According to Fujikado et al[6] ocular total HOAs, including ocular SAs, increased significantly after 50 years of age, but there was no correlation between age and corneal SAs. Amano et al[11] and Lyall et al[12] also reported that ocular SAs (but not corneal SAs) increase with age, mainly because of internal optical aberrations.

We showed the same relationship between aging and SAs in the current study, evident by the linear regression line shown in [Figure 2] (between age and ocular SA: r = 0.256, p < 0.001) However, Yuan and Bao[10] reported a positive correlation between corneal SAs and age in the Beijing study; the correlation between total ocular SAs and age was not mentioned. The increase in ocular SAs with age is believed to be due to an increase in lenticular SAs,[6],[11],[12] but it could not be proven because there was no equipment available to measure lenticular SAs. Aging may decrease corneal endothelial cell number, however, it does not usually change cornea size or curvature. Compared with the cornea, lens aberrations (anterior and posterior lens radius and curvature, lens thickness, and refractive index) are more significantly associated with aging.[13] Thus, age-associated corneal changes have less of an effect on ocular SAs.

In the current study, we found that corneal SAs correlated with AL and that K were not the dependent variable that predicted corneal SAs. Shimozono et al[4] found a significantly negative correlation between AL and corneal SAs (r = −0.135). Beiko et al[8] reported a positive correlation between K and corneal SAs (r = 0.241–0.295), but K readings were not a predictive variable for corneal SAs. Although a significant correlation was found between corneal SAs and AL, it was not strong enough to predict corneal SAs. There is wide individual variation in corneal SAs, and accurate preoperative measurement of corneal SAs for IOL selection is still needed. Previous studies have suggested that lowering postoperative ocular SAs can improve visual quality, especially contrast sensitivity.[14] The mean (± SD) corneal SA for the Taiwanese group was 0.307 ± 0.135 μm; therefore, aspherical IOLs with a negative SA design–such as Tecnis ZCB00 (Abbott Medical Optics, Santa Ana, CA, USA) and Alcon SN60WF (Alcon Laboratories Inc., Fort Worth, TX, USA)–may better compensate for positive corneal SAs. Optimal and complete customization is difficult to achieve, therefore we select the asphericity of the IOL that is most appropriate for each patient.

In our study, corneal and ocular SAs varied among patients with cataract and correlated with AL. Ocular SAs increased significantly after 50 years of age, mainly due to increases in internal (lenticular) HOAs. Corneal SAs were larger in the Taiwanese population than in the Japanese population, but were similar to those of the Chinese and Malaysian populations. For wide variance in corneal SAs, pre-operative measurement of wavefront aberrations using corneal topography is necessary to select which aspherical IOLs are most suitable for individual patients.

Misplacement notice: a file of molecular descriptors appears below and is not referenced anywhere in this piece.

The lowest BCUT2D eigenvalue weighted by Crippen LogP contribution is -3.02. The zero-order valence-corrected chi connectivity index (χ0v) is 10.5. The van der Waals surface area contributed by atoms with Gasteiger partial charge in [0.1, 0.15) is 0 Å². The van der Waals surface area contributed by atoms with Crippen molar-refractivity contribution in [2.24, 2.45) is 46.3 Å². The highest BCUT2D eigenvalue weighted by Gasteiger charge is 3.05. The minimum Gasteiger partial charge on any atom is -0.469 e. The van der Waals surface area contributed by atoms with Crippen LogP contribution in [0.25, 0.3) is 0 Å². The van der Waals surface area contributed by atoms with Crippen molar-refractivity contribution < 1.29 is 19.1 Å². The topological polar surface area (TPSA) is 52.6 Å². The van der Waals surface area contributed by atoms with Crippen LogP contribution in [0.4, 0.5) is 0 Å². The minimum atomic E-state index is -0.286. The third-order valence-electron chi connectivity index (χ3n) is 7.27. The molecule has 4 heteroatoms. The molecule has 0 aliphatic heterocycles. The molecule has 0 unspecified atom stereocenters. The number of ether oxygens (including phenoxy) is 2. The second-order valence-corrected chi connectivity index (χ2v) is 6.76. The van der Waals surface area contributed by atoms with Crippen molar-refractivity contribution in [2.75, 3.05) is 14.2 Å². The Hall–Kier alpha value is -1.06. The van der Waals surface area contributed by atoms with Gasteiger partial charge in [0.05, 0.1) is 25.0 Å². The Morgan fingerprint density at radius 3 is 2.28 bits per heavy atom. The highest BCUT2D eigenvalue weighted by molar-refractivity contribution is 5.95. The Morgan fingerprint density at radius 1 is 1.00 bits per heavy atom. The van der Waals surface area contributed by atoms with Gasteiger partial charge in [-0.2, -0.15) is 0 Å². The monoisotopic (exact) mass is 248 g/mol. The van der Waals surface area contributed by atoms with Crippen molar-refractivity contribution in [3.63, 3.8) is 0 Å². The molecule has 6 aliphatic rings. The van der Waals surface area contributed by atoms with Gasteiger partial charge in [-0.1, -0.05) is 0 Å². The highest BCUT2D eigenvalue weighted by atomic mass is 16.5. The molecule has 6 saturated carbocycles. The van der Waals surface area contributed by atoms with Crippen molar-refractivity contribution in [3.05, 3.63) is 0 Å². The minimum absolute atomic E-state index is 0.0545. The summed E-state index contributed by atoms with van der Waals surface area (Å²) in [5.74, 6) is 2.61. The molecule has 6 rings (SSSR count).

Conflicts of interest: All contributing authors declare no conflicts of interest

  References Top

Liang J, Williams DR. Aberrations and retinal image quality of the normal human eye. J Opt Soc Am A Opt Image Sci Vis. 1997;14:2873–2883.  Back to cited text no. 1
Holladay JT, Piers PA, Koranyi G, van der Mooren M, Norrby NE. A new intraocular lens design to reduce spherical aberration of pseudophakic eyes. J Refract Surg. 2002;18:683–691.  Back to cited text no. 2
Salmon TO, van de Pol C. Normal-eye Zernike coefficients and root-mean-square wavefront errors. J Cataract Refract Surg. 2006;32:2064–2074.  Back to cited text no. 3
Shimozono M, Uemura A, Hirami Y, Ishida K, Kurimoto Y. Corneal spherical aberration of eyes with cataract in a Japanese population. J Refract Surg.2010;26:457–459.  Back to cited text no. 4
Lim KL, Fam HB. Ethnic differences in higher-order aberrations: spherical aberration in the South East Asian Chinese eye. J Cataract Refract Surg. 2009;35:2144–2148.  Back to cited text no. 5
Fujikado T, Kuroda T, Ninomiya S, et al. Age-related changes in ocular and corneal aberrations. Am J Ophthalmol. 2004;138:143–146.  Back to cited text no. 6
MacRae S, Fujieda M. Slit skiascopic-guided ablation using the Nidek laser. J Refract Surg. 2000;16:S576–S580.  Back to cited text no. 7
Beiko GH, Haigis W, Steinmueller A. Distribution ofcorneal spherical aberration in a comprehensive ophthalmology practice and whether keratometry can predict aberration values. JCataract Refract Surg. 2007;33:848–858.  Back to cited text no. 8
de Sanctis U, Vinai L, Bartoli E, Donna P, Grignolo F. Total spherical aberration of the cornea in patients with cataract. Optom Vis Sci. 2014;91:1251 –1258.  Back to cited text no. 9
Yuan L, Bao Y. Analysis of the corneal spherical aberration in people with senile cataract. Zhonghua Yan Ke Za Zhi. 2014;50:100–104 [In Chinese].  Back to cited text no. 10
Amano S, Amano Y, Yamagami S, et al. Age-related changes in corneal and ocular higher-order wavefront aberrations. Am J Ophthalmol. 2004;137:988–992.  Back to cited text no. 11
Lyall DA, Srinivasan S, Gray LS. Changes in ocular monochromatic higher-order aberrations in the aging eye. Optom Vis Sci. 2013;90:996–1003.  Back to cited text no. 12
Dubbelman M, Van der Heijde GL. The shape of the aging human lens: curvature, equivalent refractive index and the lens paradox. Vis Res. 2001;41:1867–1877.  Back to cited text no. 13
Pandita D, Raj SM, Vasavada VA, Vasavada VA, Kazi NS, Vasavada AR. Contrast sensitivity and glare disability after implantation of AcrySof IQ Natural aspherical intraocular lens: prospective randomized masked clinical trial. J Cataract Refract Surg. 2007;33:603–610.  Back to cited text no. 14


  [Figure 1], [Figure 2], [Figure 3]

  [Table 1], [Table 2]